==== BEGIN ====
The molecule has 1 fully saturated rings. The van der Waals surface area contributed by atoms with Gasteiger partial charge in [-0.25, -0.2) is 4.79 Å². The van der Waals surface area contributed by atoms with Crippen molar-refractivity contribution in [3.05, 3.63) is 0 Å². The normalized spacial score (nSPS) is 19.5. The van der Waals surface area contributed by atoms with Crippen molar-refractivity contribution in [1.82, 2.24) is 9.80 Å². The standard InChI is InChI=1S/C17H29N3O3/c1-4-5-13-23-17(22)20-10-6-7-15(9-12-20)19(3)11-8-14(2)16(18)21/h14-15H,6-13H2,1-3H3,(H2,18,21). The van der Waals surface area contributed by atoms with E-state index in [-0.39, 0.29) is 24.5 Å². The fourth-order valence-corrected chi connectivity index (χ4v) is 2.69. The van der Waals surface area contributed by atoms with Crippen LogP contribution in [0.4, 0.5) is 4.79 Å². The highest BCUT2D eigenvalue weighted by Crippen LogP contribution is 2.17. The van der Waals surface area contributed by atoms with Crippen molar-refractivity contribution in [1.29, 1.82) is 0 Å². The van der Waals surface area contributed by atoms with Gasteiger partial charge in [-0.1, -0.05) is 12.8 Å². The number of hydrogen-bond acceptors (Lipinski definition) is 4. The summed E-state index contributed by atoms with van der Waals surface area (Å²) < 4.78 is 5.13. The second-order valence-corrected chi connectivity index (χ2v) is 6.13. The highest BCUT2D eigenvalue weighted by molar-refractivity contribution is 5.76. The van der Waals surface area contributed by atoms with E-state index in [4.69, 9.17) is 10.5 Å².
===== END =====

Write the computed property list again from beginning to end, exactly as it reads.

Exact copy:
The molecule has 1 fully saturated rings. The van der Waals surface area contributed by atoms with Gasteiger partial charge in [-0.25, -0.2) is 4.79 Å². The van der Waals surface area contributed by atoms with Crippen molar-refractivity contribution in [3.05, 3.63) is 0 Å². The normalized spacial score (nSPS) is 19.5. The van der Waals surface area contributed by atoms with Crippen molar-refractivity contribution in [1.82, 2.24) is 9.80 Å². The standard InChI is InChI=1S/C17H29N3O3/c1-4-5-13-23-17(22)20-10-6-7-15(9-12-20)19(3)11-8-14(2)16(18)21/h14-15H,6-13H2,1-3H3,(H2,18,21). The van der Waals surface area contributed by atoms with E-state index in [-0.39, 0.29) is 24.5 Å². The fourth-order valence-corrected chi connectivity index (χ4v) is 2.69. The van der Waals surface area contributed by atoms with Crippen LogP contribution in [0.4, 0.5) is 4.79 Å². The highest BCUT2D eigenvalue weighted by Crippen LogP contribution is 2.17. The van der Waals surface area contributed by atoms with Crippen molar-refractivity contribution in [1.29, 1.82) is 0 Å². The van der Waals surface area contributed by atoms with Gasteiger partial charge in [-0.1, -0.05) is 12.8 Å². The number of hydrogen-bond acceptors (Lipinski definition) is 4. The summed E-state index contributed by atoms with van der Waals surface area (Å²) < 4.78 is 5.13. The second-order valence-corrected chi connectivity index (χ2v) is 6.13. The highest BCUT2D eigenvalue weighted by molar-refractivity contribution is 5.76. The van der Waals surface area contributed by atoms with E-state index in [4.69, 9.17) is 10.5 Å².